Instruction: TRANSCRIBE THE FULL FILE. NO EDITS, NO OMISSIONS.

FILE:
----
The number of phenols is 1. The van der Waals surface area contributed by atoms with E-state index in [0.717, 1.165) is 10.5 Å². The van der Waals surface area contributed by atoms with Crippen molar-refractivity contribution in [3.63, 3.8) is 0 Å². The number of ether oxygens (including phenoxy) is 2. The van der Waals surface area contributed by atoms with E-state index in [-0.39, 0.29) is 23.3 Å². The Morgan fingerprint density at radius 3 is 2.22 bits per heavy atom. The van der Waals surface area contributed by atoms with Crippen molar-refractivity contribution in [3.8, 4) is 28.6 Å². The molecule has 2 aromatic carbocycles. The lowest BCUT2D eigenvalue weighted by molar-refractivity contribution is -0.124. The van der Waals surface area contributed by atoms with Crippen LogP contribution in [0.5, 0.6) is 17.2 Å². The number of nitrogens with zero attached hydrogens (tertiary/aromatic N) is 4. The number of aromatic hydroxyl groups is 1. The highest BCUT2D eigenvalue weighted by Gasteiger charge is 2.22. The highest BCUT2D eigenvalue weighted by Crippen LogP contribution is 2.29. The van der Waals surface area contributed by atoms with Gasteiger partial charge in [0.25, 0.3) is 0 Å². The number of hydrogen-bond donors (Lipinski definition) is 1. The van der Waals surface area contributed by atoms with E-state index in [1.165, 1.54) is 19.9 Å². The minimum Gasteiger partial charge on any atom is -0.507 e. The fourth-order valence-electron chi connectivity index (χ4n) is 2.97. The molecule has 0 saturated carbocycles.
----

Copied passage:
The number of phenols is 1. The van der Waals surface area contributed by atoms with E-state index in [0.717, 1.165) is 10.5 Å². The van der Waals surface area contributed by atoms with Crippen molar-refractivity contribution in [3.63, 3.8) is 0 Å². The number of ether oxygens (including phenoxy) is 2. The van der Waals surface area contributed by atoms with E-state index in [-0.39, 0.29) is 23.3 Å². The Morgan fingerprint density at radius 3 is 2.22 bits per heavy atom. The van der Waals surface area contributed by atoms with Crippen molar-refractivity contribution in [3.8, 4) is 28.6 Å². The molecule has 2 aromatic carbocycles. The lowest BCUT2D eigenvalue weighted by molar-refractivity contribution is -0.124. The van der Waals surface area contributed by atoms with Crippen LogP contribution in [0.5, 0.6) is 17.2 Å². The number of nitrogens with zero attached hydrogens (tertiary/aromatic N) is 4. The number of aromatic hydroxyl groups is 1. The highest BCUT2D eigenvalue weighted by Gasteiger charge is 2.22. The highest BCUT2D eigenvalue weighted by Crippen LogP contribution is 2.29. The van der Waals surface area contributed by atoms with Gasteiger partial charge in [0.25, 0.3) is 0 Å². The number of hydrogen-bond donors (Lipinski definition) is 1. The van der Waals surface area contributed by atoms with E-state index in [1.165, 1.54) is 19.9 Å². The minimum Gasteiger partial charge on any atom is -0.507 e. The fourth-order valence-electron chi connectivity index (χ4n) is 2.97. The molecule has 0 saturated carbocycles.